The complaint to the Cumberland County school district in Crossville came from a basketball fan from Tullahoma who came to Crossville in order to attend a grammar school basketball game. I guess his/her team lost the game putting him/her out of sorts! I do wish those transplanted yankees would stay up north where they have ruined their life style in the north and not bring their grievances South with them. They are very boring people.

    • Stuart I. Anderson says:

      A lot of us from up north are overjoyed to be in Tennessee and we have the utmost respect for Tennessee history and have a decidedly nuanced view of the Civil War. Please remember that one of the reasons that the Republican Party and the conservatism that comes with it has prospered in this state in recent years is the fact that so many conservative Yankees with a Republican tradition have moved to Tennessee.

      I assure you cjmcd I share your fear of sullen liberals, mainly through job transfers, coming into this state in enough numbers so that they carry with them the civic pathologies that I thankfully escaped from many years ago. With that in mind, may I say again I am rooting AGAINST Nashville being named the site for that new Amazon headquarters.

  • Axel Ringe says:

    These people forget or deny that the confederate flag symbolizes, in addition to slavery and racism, the treasonous rebellion of the South against the United States which did not, as we all know, succeed. This is one country, not separate kingdoms.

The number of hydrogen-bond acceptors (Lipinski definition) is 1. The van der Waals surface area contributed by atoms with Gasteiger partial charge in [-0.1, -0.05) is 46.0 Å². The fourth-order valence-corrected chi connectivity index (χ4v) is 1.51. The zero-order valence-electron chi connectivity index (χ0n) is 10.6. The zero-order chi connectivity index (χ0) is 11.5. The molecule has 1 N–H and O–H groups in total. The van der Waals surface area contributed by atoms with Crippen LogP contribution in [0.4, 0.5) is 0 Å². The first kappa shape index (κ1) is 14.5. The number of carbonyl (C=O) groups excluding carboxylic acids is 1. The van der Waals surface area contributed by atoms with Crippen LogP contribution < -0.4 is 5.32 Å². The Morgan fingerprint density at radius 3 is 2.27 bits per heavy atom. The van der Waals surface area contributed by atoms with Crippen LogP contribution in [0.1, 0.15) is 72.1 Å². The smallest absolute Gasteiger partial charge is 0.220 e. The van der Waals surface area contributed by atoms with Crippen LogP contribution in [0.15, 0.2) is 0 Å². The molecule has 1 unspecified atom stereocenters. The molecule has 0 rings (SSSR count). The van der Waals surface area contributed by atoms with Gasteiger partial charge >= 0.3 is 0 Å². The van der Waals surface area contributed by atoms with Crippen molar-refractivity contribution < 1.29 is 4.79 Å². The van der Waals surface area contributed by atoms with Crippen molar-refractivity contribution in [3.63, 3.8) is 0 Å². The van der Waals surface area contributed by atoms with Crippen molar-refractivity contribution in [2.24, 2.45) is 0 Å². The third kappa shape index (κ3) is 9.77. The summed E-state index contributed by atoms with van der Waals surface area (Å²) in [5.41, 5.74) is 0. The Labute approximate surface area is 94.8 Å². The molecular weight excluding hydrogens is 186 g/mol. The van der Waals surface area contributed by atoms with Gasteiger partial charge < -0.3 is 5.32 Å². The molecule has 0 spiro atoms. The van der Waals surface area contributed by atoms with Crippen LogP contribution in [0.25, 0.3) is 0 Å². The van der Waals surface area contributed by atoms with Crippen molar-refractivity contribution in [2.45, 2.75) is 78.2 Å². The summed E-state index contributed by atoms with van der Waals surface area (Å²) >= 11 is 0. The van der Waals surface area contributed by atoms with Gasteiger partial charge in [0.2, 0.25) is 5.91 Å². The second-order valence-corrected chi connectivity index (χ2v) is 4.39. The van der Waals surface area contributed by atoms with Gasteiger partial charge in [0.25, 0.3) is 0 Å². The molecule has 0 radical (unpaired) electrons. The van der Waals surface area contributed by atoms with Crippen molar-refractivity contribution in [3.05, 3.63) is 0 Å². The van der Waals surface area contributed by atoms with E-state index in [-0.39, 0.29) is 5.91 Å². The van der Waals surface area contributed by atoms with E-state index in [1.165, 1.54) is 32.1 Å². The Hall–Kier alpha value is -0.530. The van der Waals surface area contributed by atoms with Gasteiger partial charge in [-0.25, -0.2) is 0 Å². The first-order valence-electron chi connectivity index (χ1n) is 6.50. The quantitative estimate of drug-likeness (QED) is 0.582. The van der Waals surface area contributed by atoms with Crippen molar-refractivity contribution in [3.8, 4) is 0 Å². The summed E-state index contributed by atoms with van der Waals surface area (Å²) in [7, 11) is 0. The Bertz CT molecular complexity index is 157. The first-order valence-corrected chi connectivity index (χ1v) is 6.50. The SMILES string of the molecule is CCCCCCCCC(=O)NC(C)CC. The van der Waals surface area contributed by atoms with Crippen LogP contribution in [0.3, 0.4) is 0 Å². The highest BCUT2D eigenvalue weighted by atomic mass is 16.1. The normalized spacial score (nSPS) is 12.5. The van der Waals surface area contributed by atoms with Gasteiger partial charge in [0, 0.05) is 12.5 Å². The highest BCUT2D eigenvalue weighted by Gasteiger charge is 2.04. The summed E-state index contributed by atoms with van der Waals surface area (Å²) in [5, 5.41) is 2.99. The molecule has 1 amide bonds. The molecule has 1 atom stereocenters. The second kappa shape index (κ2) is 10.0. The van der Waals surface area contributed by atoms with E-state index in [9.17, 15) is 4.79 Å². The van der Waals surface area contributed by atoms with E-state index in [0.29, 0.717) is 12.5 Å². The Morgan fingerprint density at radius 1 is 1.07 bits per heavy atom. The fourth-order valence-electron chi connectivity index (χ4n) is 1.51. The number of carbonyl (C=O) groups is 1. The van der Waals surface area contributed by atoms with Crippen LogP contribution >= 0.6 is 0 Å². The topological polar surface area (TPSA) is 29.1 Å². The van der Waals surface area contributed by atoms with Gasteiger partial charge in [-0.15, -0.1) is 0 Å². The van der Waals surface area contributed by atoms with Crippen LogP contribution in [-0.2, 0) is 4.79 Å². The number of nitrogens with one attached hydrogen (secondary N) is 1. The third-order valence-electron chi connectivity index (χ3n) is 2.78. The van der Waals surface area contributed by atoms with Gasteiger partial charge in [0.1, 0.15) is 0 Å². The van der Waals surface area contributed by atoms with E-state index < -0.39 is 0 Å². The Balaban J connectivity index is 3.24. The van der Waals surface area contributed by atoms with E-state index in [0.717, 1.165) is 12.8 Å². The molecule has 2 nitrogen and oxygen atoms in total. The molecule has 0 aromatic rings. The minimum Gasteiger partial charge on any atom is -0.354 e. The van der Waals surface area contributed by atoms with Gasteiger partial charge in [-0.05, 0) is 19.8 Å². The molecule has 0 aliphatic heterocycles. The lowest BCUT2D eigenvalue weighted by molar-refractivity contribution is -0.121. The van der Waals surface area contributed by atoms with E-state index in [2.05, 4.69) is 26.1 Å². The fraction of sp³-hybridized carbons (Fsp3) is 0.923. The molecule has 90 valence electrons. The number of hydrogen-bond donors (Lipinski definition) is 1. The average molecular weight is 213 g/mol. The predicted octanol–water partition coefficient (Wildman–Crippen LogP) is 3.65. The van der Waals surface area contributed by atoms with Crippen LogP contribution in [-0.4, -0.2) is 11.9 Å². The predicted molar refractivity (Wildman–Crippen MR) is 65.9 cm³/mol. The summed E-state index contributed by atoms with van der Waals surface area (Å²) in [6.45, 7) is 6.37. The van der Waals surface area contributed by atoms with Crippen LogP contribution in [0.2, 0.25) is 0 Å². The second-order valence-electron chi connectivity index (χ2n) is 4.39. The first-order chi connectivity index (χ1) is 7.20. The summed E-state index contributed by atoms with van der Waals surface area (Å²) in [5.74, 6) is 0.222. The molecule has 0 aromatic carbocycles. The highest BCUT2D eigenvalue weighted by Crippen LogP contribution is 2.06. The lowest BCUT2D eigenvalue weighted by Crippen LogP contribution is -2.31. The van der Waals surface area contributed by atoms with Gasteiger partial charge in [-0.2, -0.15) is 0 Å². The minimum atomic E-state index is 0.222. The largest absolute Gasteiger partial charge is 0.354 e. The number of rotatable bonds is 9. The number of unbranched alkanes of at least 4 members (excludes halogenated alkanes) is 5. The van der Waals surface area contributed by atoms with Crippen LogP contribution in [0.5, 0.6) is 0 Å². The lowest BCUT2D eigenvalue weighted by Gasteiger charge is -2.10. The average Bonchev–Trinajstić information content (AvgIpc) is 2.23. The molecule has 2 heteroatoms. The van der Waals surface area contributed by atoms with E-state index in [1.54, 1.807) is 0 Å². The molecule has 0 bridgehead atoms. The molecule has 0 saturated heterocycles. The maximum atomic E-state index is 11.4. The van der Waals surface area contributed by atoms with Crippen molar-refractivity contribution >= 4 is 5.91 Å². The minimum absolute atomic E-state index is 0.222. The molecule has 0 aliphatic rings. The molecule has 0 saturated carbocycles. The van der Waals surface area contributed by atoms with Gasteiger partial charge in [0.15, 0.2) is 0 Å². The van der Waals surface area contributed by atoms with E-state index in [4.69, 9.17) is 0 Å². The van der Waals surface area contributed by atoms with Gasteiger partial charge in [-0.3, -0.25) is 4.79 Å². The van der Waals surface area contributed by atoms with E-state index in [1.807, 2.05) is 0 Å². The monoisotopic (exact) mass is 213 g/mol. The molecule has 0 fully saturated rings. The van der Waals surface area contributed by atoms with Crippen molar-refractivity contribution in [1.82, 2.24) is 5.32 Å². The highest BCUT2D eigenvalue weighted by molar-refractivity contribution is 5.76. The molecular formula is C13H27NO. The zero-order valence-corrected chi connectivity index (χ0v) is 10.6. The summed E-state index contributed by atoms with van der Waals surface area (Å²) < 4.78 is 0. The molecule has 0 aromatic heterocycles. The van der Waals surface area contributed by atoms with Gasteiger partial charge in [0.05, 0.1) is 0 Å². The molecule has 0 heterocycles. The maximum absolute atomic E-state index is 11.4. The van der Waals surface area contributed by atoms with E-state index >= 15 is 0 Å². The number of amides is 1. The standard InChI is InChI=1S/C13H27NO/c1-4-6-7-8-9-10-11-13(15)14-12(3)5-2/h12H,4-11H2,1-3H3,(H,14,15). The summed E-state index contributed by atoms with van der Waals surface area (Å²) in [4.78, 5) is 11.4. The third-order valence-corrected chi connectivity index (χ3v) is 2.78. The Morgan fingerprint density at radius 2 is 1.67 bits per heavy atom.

• Stuart I. Anderson says:

      I’m afraid you’re soooooo 1860 Axel. May I call your attention to the fact that for a long time civilized democratic countries have recognized the right of a population to separate itself from the country within which it finds itself.

      Did the Canadians regard those Quebecois “treasonous” who wanted to leave Canada? How about the population of the U.K. when enough separatists in Scotland wanted to leave so that a referendum had to be conducted ? Then there were the Czechs when the Slovaks successfully gained their independence from what was Czechoslovakia. I bet the Montenegrins made you furious when they separated themselves recently from Serbia. I could go on but I’m sure you get the idea.

      BTW, please note that not only are todays secessionists not called nasty names, no thought is given to armed conflict of the type ole Abe Lincoln brought down on the Southern States who overwhelmingly chose to secede in democratic elections. Of course, in recent times Pakistan wouldn’t allow what was East Pakistan to peacefully secede, as one of the few examples of your 1860 thinking in modern times, does that make you feel better?

  • Eddie White says:

    I don’t choose to fly the confederate flag, however I don’t believe that most of those that do are racist. My great, great grandfather fought with the conferate army. He was from the hills of Smith County and owned no slaves. He was just responding to the call of his state, like so many of the confederate soldiers. I can respect his call to duty without being racist.